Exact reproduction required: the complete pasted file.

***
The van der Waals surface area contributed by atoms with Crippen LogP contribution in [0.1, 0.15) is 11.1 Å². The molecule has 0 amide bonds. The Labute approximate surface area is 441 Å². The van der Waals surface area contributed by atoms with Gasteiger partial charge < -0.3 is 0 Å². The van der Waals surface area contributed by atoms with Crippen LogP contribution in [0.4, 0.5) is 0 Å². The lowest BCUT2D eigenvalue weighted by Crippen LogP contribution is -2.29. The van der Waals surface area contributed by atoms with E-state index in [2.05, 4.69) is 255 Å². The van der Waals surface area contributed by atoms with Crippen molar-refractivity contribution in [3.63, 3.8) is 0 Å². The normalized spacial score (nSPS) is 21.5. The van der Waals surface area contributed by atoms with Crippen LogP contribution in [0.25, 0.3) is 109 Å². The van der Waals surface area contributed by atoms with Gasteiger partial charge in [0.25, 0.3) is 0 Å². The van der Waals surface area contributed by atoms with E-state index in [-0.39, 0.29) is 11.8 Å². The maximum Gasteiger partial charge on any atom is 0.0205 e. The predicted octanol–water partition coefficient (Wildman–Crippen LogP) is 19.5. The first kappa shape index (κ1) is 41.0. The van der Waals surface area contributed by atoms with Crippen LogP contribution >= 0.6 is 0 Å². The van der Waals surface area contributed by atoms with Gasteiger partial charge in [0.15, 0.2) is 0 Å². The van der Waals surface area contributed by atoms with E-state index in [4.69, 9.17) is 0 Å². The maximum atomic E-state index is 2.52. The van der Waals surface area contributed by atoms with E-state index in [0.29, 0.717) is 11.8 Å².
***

The van der Waals surface area contributed by atoms with Crippen LogP contribution in [0.1, 0.15) is 11.1 Å². The molecule has 0 amide bonds. The Labute approximate surface area is 441 Å². The van der Waals surface area contributed by atoms with Gasteiger partial charge < -0.3 is 0 Å². The van der Waals surface area contributed by atoms with Crippen LogP contribution in [0.4, 0.5) is 0 Å². The lowest BCUT2D eigenvalue weighted by Crippen LogP contribution is -2.29. The van der Waals surface area contributed by atoms with E-state index in [2.05, 4.69) is 255 Å². The van der Waals surface area contributed by atoms with Crippen molar-refractivity contribution in [3.63, 3.8) is 0 Å². The normalized spacial score (nSPS) is 21.5. The van der Waals surface area contributed by atoms with Crippen LogP contribution in [0.25, 0.3) is 109 Å². The van der Waals surface area contributed by atoms with Gasteiger partial charge in [0.25, 0.3) is 0 Å². The van der Waals surface area contributed by atoms with E-state index in [-0.39, 0.29) is 11.8 Å². The maximum Gasteiger partial charge on any atom is 0.0205 e. The predicted octanol–water partition coefficient (Wildman–Crippen LogP) is 19.5. The first kappa shape index (κ1) is 41.0. The van der Waals surface area contributed by atoms with Crippen LogP contribution >= 0.6 is 0 Å². The van der Waals surface area contributed by atoms with Gasteiger partial charge in [0.15, 0.2) is 0 Å². The van der Waals surface area contributed by atoms with E-state index in [4.69, 9.17) is 0 Å². The maximum atomic E-state index is 2.52. The van der Waals surface area contributed by atoms with E-state index in [0.29, 0.717) is 11.8 Å².